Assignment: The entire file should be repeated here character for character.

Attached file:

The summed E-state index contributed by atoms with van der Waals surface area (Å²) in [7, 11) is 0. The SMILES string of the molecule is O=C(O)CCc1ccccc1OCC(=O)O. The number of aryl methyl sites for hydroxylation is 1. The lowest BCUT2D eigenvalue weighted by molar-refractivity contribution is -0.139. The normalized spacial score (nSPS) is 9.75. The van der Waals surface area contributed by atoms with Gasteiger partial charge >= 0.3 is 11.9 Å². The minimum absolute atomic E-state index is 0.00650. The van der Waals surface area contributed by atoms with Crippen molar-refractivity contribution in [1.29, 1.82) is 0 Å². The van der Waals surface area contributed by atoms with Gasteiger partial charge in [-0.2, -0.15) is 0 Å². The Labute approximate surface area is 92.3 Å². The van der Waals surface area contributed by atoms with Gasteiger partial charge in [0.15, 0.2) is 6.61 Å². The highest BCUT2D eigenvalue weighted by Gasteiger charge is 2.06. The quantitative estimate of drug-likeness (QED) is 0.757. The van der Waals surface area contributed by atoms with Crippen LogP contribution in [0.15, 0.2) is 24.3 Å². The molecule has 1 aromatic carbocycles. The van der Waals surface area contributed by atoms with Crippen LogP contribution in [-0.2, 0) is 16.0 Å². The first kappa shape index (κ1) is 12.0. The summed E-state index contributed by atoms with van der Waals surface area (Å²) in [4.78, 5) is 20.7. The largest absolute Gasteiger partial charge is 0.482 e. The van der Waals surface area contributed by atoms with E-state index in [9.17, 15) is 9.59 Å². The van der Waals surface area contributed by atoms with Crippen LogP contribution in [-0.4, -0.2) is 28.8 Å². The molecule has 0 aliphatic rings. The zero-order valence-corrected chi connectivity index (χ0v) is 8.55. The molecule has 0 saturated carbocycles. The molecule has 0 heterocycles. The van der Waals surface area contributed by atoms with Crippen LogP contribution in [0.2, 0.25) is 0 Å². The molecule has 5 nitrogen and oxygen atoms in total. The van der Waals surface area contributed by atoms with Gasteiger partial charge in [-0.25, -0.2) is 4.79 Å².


The summed E-state index contributed by atoms with van der Waals surface area (Å²) in [7, 11) is 0. The SMILES string of the molecule is O=C(O)CCc1ccccc1OCC(=O)O. The number of aryl methyl sites for hydroxylation is 1. The lowest BCUT2D eigenvalue weighted by molar-refractivity contribution is -0.139. The normalized spacial score (nSPS) is 9.75. The van der Waals surface area contributed by atoms with Gasteiger partial charge >= 0.3 is 11.9 Å². The minimum absolute atomic E-state index is 0.00650. The van der Waals surface area contributed by atoms with Crippen molar-refractivity contribution in [1.29, 1.82) is 0 Å². The van der Waals surface area contributed by atoms with Gasteiger partial charge in [-0.2, -0.15) is 0 Å². The Labute approximate surface area is 92.3 Å². The van der Waals surface area contributed by atoms with Gasteiger partial charge in [0.15, 0.2) is 6.61 Å². The highest BCUT2D eigenvalue weighted by Gasteiger charge is 2.06. The quantitative estimate of drug-likeness (QED) is 0.757. The van der Waals surface area contributed by atoms with Crippen LogP contribution in [0.15, 0.2) is 24.3 Å². The molecule has 1 aromatic carbocycles. The van der Waals surface area contributed by atoms with Crippen LogP contribution in [-0.2, 0) is 16.0 Å². The first kappa shape index (κ1) is 12.0. The summed E-state index contributed by atoms with van der Waals surface area (Å²) in [4.78, 5) is 20.7. The largest absolute Gasteiger partial charge is 0.482 e. The van der Waals surface area contributed by atoms with E-state index in [9.17, 15) is 9.59 Å². The van der Waals surface area contributed by atoms with Crippen LogP contribution in [-0.4, -0.2) is 28.8 Å². The molecule has 0 aliphatic rings. The zero-order valence-corrected chi connectivity index (χ0v) is 8.55. The molecule has 0 saturated carbocycles. The molecule has 0 heterocycles. The van der Waals surface area contributed by atoms with Crippen LogP contribution in [0.2, 0.25) is 0 Å². The molecule has 5 nitrogen and oxygen atoms in total. The van der Waals surface area contributed by atoms with Gasteiger partial charge in [-0.25, -0.2) is 4.79 Å².